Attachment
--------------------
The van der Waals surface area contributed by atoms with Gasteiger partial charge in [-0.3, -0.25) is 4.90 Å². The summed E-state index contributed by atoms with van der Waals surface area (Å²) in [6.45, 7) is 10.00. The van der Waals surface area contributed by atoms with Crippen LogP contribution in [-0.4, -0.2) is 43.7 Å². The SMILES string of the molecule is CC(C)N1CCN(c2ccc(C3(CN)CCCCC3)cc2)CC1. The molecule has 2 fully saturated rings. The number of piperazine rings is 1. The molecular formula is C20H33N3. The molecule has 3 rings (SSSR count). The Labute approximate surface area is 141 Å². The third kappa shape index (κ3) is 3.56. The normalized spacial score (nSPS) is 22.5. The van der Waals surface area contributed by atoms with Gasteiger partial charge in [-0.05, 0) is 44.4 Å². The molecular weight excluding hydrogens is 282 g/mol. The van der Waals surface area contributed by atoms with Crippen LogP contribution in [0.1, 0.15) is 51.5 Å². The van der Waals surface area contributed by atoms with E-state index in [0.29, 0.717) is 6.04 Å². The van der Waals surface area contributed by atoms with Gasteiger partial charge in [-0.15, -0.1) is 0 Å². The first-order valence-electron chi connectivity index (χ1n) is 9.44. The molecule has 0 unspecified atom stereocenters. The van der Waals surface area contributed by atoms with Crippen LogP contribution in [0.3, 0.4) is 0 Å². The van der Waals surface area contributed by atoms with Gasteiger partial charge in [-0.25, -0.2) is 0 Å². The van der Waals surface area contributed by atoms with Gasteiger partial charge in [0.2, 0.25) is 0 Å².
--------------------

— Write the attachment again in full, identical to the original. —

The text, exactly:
The van der Waals surface area contributed by atoms with Gasteiger partial charge in [-0.3, -0.25) is 4.90 Å². The summed E-state index contributed by atoms with van der Waals surface area (Å²) in [6.45, 7) is 10.00. The van der Waals surface area contributed by atoms with Crippen LogP contribution in [-0.4, -0.2) is 43.7 Å². The SMILES string of the molecule is CC(C)N1CCN(c2ccc(C3(CN)CCCCC3)cc2)CC1. The molecule has 2 fully saturated rings. The number of piperazine rings is 1. The molecular formula is C20H33N3. The molecule has 3 rings (SSSR count). The Labute approximate surface area is 141 Å². The third kappa shape index (κ3) is 3.56. The normalized spacial score (nSPS) is 22.5. The van der Waals surface area contributed by atoms with Gasteiger partial charge in [-0.05, 0) is 44.4 Å². The molecular weight excluding hydrogens is 282 g/mol. The van der Waals surface area contributed by atoms with Crippen LogP contribution in [0.1, 0.15) is 51.5 Å². The van der Waals surface area contributed by atoms with E-state index in [0.29, 0.717) is 6.04 Å². The van der Waals surface area contributed by atoms with Gasteiger partial charge in [-0.15, -0.1) is 0 Å². The first-order valence-electron chi connectivity index (χ1n) is 9.44. The molecule has 0 unspecified atom stereocenters. The van der Waals surface area contributed by atoms with Crippen LogP contribution in [0.3, 0.4) is 0 Å². The van der Waals surface area contributed by atoms with Gasteiger partial charge in [-0.25, -0.2) is 0 Å². The van der Waals surface area contributed by atoms with Gasteiger partial charge in [0.2, 0.25) is 0 Å².